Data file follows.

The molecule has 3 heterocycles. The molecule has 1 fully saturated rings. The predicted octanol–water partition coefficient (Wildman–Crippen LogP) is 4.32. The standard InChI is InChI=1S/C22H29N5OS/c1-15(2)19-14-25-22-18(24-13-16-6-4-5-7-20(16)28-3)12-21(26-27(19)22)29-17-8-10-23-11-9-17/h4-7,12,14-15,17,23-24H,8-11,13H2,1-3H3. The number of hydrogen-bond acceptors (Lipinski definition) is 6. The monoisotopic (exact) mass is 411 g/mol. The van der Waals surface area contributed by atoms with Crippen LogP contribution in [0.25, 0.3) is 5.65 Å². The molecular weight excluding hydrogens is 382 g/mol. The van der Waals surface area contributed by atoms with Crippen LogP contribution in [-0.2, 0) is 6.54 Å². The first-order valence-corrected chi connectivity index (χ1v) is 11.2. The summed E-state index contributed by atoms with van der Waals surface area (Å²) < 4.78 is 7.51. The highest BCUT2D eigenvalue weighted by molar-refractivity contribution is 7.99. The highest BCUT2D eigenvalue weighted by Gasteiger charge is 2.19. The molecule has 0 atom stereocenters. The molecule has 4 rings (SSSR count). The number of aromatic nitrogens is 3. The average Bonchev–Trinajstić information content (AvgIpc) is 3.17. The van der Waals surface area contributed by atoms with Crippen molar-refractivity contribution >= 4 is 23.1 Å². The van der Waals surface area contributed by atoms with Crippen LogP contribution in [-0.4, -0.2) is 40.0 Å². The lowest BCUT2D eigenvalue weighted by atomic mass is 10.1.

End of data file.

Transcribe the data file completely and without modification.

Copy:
The molecule has 3 heterocycles. The molecule has 1 fully saturated rings. The predicted octanol–water partition coefficient (Wildman–Crippen LogP) is 4.32. The standard InChI is InChI=1S/C22H29N5OS/c1-15(2)19-14-25-22-18(24-13-16-6-4-5-7-20(16)28-3)12-21(26-27(19)22)29-17-8-10-23-11-9-17/h4-7,12,14-15,17,23-24H,8-11,13H2,1-3H3. The number of hydrogen-bond acceptors (Lipinski definition) is 6. The monoisotopic (exact) mass is 411 g/mol. The van der Waals surface area contributed by atoms with Crippen LogP contribution in [0.25, 0.3) is 5.65 Å². The molecular weight excluding hydrogens is 382 g/mol. The van der Waals surface area contributed by atoms with Crippen LogP contribution in [-0.2, 0) is 6.54 Å². The first-order valence-corrected chi connectivity index (χ1v) is 11.2. The summed E-state index contributed by atoms with van der Waals surface area (Å²) < 4.78 is 7.51. The highest BCUT2D eigenvalue weighted by molar-refractivity contribution is 7.99. The highest BCUT2D eigenvalue weighted by Gasteiger charge is 2.19. The molecule has 0 atom stereocenters. The molecule has 4 rings (SSSR count). The number of aromatic nitrogens is 3. The average Bonchev–Trinajstić information content (AvgIpc) is 3.17. The van der Waals surface area contributed by atoms with Crippen molar-refractivity contribution >= 4 is 23.1 Å². The van der Waals surface area contributed by atoms with Crippen LogP contribution in [-0.4, -0.2) is 40.0 Å². The lowest BCUT2D eigenvalue weighted by atomic mass is 10.1.